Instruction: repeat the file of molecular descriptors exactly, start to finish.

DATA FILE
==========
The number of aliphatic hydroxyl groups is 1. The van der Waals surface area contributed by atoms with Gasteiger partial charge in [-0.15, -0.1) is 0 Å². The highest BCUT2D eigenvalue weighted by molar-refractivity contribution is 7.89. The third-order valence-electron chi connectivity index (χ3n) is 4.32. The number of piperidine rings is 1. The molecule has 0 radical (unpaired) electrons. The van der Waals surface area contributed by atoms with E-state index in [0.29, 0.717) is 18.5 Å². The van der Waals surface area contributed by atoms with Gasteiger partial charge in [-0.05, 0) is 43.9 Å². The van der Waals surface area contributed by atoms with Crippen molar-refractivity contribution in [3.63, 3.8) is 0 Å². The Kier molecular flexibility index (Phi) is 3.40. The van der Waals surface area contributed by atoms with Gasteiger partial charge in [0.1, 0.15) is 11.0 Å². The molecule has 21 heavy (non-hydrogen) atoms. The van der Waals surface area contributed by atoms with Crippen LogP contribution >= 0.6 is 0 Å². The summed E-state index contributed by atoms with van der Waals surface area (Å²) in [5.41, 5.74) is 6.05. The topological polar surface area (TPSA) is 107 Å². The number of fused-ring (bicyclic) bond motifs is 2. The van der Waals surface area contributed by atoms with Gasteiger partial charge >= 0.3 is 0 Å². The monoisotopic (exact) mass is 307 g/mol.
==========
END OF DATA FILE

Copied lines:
The number of aliphatic hydroxyl groups is 1. The van der Waals surface area contributed by atoms with Gasteiger partial charge in [-0.15, -0.1) is 0 Å². The highest BCUT2D eigenvalue weighted by molar-refractivity contribution is 7.89. The third-order valence-electron chi connectivity index (χ3n) is 4.32. The number of piperidine rings is 1. The molecule has 0 radical (unpaired) electrons. The van der Waals surface area contributed by atoms with E-state index in [0.29, 0.717) is 18.5 Å². The van der Waals surface area contributed by atoms with Gasteiger partial charge in [-0.05, 0) is 43.9 Å². The van der Waals surface area contributed by atoms with Crippen molar-refractivity contribution in [3.63, 3.8) is 0 Å². The Kier molecular flexibility index (Phi) is 3.40. The van der Waals surface area contributed by atoms with Gasteiger partial charge in [0.1, 0.15) is 11.0 Å². The molecule has 21 heavy (non-hydrogen) atoms. The van der Waals surface area contributed by atoms with Crippen LogP contribution >= 0.6 is 0 Å². The summed E-state index contributed by atoms with van der Waals surface area (Å²) in [5.41, 5.74) is 6.05. The topological polar surface area (TPSA) is 107 Å². The number of fused-ring (bicyclic) bond motifs is 2. The van der Waals surface area contributed by atoms with Gasteiger partial charge >= 0.3 is 0 Å². The monoisotopic (exact) mass is 307 g/mol.